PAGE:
Since the provisional revolutionary government was installed, a foreign minister, at least two provincial governor general and a number of ministry officials have resigned to protest the clergy's interference in government affairs.
Even some Shiite Moslem leaders, reportedly including the relatively liberal Ayatollah Kazem Shariatmadari, have begun to distance themselves from Khomeini, whose uncompromising opposition to the shah gathered overwhelming support from all segments of Iranian society and sparked the revolution.
The latest problem at the oil company started when Nazih, who also is president of the Iranian Bar Association, criticized the religious leadership in a speech to a lawyers' congress in Tehran last week. The bar association congress became a forum for bitter denunciation of plans by the Khomeini camp to do away with an elected constituent assembly to amend and ratify Iran's long-delayed constitution, which is being drafted by a secret body.
According to statements by government officials, Khomeini's new plan was to have a "nominated" assembly rubber-stamp the draft to present it directly to the public in a yes-or-no referendum. The decision to drop the elected assembly apparently reflected fears that secular delegates would try to dilute Islam-based restrictions on basic freedoms that the draft is reported to contain.
For the lawyers, this apparently was the last straw. Their resolution demanded official publication of the draft constitution as soon as possible and its submission to an elected constituent assembly. The lawyers also called for freedom of political parties and the press and dissolution of "the exclusive judiciary" - a reference to the revolutionary courts that have sentenced more than 250 people to death since February.
Ayatollah Mohammed Beheshti, said to be a leading member of Khomeini's mysterious Revolutionary Council, responded by calling for Nazih to be put on trial for possible treason. Khomeini declared that "now the pens are arragned against us, pens in the place of bayonets." He denounced intellectuals who he said were undermining Islam, adding that he hoped the nation would "emerge from this Westernization."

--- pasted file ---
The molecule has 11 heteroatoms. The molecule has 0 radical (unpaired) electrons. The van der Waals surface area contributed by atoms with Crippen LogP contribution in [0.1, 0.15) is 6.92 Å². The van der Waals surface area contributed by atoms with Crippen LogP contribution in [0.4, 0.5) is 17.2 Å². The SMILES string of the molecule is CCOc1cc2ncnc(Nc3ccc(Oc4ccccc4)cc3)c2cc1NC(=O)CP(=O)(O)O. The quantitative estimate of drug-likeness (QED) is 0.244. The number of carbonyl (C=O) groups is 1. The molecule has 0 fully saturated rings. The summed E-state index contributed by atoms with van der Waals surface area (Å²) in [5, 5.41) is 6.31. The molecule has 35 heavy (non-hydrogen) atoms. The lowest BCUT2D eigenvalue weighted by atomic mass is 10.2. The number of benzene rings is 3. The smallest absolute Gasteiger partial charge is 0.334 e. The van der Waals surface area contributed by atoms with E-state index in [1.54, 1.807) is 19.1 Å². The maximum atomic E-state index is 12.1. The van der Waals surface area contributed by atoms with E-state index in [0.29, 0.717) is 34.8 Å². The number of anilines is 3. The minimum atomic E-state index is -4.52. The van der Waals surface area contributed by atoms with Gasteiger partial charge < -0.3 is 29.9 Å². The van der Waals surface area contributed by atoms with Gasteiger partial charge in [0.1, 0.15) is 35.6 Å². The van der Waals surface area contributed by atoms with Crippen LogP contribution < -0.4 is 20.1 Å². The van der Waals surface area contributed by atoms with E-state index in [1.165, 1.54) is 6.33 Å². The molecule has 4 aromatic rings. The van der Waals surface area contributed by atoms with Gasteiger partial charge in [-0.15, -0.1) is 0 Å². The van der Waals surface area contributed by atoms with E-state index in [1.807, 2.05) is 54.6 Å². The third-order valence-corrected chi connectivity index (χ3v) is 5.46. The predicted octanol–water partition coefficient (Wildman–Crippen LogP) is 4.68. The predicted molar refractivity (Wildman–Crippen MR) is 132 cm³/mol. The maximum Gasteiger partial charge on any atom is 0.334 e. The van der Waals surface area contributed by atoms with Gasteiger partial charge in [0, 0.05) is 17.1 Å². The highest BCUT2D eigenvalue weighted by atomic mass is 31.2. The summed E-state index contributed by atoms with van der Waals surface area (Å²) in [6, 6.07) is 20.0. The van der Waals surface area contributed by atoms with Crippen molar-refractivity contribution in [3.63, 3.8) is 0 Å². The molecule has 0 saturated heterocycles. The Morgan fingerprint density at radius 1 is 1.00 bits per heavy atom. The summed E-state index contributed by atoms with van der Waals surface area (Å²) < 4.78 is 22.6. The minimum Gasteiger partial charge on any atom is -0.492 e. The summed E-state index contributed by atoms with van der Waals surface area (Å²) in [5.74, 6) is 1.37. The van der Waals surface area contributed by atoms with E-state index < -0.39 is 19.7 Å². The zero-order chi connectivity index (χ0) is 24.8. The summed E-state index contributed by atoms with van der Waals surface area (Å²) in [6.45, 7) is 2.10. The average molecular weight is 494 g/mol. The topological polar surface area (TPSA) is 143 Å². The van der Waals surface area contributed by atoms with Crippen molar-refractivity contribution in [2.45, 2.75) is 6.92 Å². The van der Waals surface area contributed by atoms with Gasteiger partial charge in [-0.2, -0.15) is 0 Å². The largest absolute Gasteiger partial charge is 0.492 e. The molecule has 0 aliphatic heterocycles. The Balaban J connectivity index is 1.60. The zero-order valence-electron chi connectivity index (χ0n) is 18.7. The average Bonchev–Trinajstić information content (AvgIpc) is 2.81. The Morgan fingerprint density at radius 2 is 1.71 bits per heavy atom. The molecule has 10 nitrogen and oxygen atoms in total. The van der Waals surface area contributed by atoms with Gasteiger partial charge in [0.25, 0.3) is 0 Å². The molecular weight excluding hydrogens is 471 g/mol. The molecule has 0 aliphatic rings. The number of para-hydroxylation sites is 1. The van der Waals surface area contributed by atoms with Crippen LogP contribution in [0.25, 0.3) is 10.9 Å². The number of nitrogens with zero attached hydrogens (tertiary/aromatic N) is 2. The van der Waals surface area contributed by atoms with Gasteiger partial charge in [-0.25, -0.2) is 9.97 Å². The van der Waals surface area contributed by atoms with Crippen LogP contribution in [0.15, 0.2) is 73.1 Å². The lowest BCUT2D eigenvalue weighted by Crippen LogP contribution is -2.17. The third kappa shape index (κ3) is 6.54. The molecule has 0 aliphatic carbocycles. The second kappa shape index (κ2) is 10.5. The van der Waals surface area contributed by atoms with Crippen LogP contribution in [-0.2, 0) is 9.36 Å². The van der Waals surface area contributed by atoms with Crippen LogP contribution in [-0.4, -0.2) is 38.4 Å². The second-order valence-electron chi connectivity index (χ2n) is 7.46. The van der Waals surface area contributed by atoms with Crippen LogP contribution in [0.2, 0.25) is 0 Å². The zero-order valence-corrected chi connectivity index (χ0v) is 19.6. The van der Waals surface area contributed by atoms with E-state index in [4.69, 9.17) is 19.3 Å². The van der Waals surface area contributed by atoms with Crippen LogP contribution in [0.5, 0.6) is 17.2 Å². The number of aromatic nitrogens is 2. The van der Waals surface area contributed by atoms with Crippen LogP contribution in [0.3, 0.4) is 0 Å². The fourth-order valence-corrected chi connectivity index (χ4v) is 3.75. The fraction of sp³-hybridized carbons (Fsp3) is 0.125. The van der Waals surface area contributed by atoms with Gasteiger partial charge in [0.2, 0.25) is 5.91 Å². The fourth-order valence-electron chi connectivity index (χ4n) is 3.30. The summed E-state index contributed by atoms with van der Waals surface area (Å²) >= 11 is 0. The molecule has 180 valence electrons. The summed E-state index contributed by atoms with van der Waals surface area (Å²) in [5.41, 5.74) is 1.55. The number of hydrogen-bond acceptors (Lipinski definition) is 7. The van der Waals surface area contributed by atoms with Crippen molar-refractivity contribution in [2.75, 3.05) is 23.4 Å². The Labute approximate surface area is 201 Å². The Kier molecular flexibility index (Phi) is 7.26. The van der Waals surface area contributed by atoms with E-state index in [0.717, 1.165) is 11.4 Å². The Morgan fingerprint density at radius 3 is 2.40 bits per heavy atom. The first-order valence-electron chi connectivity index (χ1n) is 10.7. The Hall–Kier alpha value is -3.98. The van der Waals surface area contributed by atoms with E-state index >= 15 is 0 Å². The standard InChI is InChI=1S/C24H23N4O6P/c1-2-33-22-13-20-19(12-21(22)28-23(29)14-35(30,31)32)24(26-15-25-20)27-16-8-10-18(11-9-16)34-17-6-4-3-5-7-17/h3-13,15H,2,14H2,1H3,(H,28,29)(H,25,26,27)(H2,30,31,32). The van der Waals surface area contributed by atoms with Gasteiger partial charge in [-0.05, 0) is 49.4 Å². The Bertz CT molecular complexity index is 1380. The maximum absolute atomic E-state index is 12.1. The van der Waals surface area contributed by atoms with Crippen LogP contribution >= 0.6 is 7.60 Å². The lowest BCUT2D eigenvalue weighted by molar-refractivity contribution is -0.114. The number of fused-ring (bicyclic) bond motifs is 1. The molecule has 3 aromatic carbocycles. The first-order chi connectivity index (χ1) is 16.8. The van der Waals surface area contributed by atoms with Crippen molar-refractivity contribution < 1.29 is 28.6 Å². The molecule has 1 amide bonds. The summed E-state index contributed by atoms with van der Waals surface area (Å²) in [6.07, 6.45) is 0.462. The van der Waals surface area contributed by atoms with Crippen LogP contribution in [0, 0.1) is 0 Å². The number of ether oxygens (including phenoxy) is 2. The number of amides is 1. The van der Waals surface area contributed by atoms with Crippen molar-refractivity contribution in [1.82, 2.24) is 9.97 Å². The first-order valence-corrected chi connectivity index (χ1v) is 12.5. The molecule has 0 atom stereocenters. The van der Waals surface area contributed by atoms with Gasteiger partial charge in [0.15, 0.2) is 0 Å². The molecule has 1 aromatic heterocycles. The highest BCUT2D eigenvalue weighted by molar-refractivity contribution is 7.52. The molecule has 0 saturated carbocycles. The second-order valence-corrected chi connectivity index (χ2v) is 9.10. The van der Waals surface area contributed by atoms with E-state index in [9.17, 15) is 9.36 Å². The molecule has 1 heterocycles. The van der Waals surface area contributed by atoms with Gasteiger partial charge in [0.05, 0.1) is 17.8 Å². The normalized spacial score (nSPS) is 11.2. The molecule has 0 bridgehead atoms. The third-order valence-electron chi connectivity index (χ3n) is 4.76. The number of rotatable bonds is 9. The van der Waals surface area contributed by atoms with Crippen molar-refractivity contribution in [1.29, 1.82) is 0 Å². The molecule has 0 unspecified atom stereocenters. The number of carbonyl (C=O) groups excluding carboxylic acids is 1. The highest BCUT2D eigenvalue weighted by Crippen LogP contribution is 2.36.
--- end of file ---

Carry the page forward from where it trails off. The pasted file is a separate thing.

Nazih in turn railed against Beheshti's "vehement lies and absolute calumny" and said he should be put on trail himself. Nazih said he had asked Khomeini to carefully read the text of his bar association speech.
The National Democratic Front's statement contained the most direct criticism of Khomeini yet. The Front, led by lawyer Hedayat Matin-Daftari, accused Khomeini of personally interfereing in affairs of state, allowing his followers to suppress basic freedoms and branding Iranians who believe in democracy as "counterrevolutionaries."
The actions of the Front and the oil company board did not immediately draw any reaction from the Khomeini camp. Citing extreme fatigue, the ayatollah went into seclusion at his home in the holy city of Qom for the weekend. CAPTION: Picture, AYATOLLAH RUHOLLAH KHOMEINI . . . increasingly criticized